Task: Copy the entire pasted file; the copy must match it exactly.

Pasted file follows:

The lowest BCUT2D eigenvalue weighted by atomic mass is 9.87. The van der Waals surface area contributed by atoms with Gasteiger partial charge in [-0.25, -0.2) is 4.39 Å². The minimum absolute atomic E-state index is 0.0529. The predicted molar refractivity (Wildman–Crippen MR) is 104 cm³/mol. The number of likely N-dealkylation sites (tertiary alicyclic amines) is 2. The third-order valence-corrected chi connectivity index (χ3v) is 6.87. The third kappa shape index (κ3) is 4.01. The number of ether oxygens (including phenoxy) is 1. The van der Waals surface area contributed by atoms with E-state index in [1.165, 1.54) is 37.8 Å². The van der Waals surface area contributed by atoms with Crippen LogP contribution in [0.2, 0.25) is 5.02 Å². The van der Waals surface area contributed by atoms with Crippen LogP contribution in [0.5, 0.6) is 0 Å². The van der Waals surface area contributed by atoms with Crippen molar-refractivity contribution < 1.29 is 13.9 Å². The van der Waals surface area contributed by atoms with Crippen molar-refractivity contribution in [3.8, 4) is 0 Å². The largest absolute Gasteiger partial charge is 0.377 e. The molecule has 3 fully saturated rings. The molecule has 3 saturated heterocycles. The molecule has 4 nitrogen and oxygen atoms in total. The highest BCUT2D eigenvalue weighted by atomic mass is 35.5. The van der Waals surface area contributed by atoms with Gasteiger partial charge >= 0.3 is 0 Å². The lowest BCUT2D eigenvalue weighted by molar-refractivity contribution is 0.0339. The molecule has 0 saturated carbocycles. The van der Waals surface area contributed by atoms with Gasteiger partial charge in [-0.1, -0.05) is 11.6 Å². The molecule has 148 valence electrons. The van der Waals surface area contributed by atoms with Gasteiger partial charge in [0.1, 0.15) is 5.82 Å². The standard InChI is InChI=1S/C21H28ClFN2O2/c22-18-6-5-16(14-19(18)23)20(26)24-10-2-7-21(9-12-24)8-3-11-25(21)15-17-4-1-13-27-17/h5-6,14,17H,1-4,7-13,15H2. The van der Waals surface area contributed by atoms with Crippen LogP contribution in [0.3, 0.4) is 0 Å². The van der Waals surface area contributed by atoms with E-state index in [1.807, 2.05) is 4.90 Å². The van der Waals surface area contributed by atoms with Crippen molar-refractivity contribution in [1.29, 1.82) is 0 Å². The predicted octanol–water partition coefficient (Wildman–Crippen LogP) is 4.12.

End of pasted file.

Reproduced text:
The lowest BCUT2D eigenvalue weighted by atomic mass is 9.87. The van der Waals surface area contributed by atoms with Gasteiger partial charge in [-0.25, -0.2) is 4.39 Å². The minimum absolute atomic E-state index is 0.0529. The predicted molar refractivity (Wildman–Crippen MR) is 104 cm³/mol. The number of likely N-dealkylation sites (tertiary alicyclic amines) is 2. The third-order valence-corrected chi connectivity index (χ3v) is 6.87. The third kappa shape index (κ3) is 4.01. The number of ether oxygens (including phenoxy) is 1. The van der Waals surface area contributed by atoms with E-state index in [1.165, 1.54) is 37.8 Å². The van der Waals surface area contributed by atoms with Crippen LogP contribution in [0.2, 0.25) is 5.02 Å². The van der Waals surface area contributed by atoms with Crippen LogP contribution in [0.5, 0.6) is 0 Å². The van der Waals surface area contributed by atoms with Crippen molar-refractivity contribution < 1.29 is 13.9 Å². The van der Waals surface area contributed by atoms with Crippen molar-refractivity contribution in [3.8, 4) is 0 Å². The largest absolute Gasteiger partial charge is 0.377 e. The molecule has 3 fully saturated rings. The molecule has 3 saturated heterocycles. The molecule has 4 nitrogen and oxygen atoms in total. The highest BCUT2D eigenvalue weighted by atomic mass is 35.5. The van der Waals surface area contributed by atoms with Gasteiger partial charge >= 0.3 is 0 Å². The lowest BCUT2D eigenvalue weighted by molar-refractivity contribution is 0.0339. The molecule has 0 saturated carbocycles. The van der Waals surface area contributed by atoms with Gasteiger partial charge in [-0.1, -0.05) is 11.6 Å². The molecule has 148 valence electrons. The van der Waals surface area contributed by atoms with Gasteiger partial charge in [0.1, 0.15) is 5.82 Å². The standard InChI is InChI=1S/C21H28ClFN2O2/c22-18-6-5-16(14-19(18)23)20(26)24-10-2-7-21(9-12-24)8-3-11-25(21)15-17-4-1-13-27-17/h5-6,14,17H,1-4,7-13,15H2. The van der Waals surface area contributed by atoms with Crippen LogP contribution in [0.3, 0.4) is 0 Å². The van der Waals surface area contributed by atoms with E-state index in [1.807, 2.05) is 4.90 Å². The van der Waals surface area contributed by atoms with Crippen molar-refractivity contribution in [1.29, 1.82) is 0 Å². The predicted octanol–water partition coefficient (Wildman–Crippen LogP) is 4.12.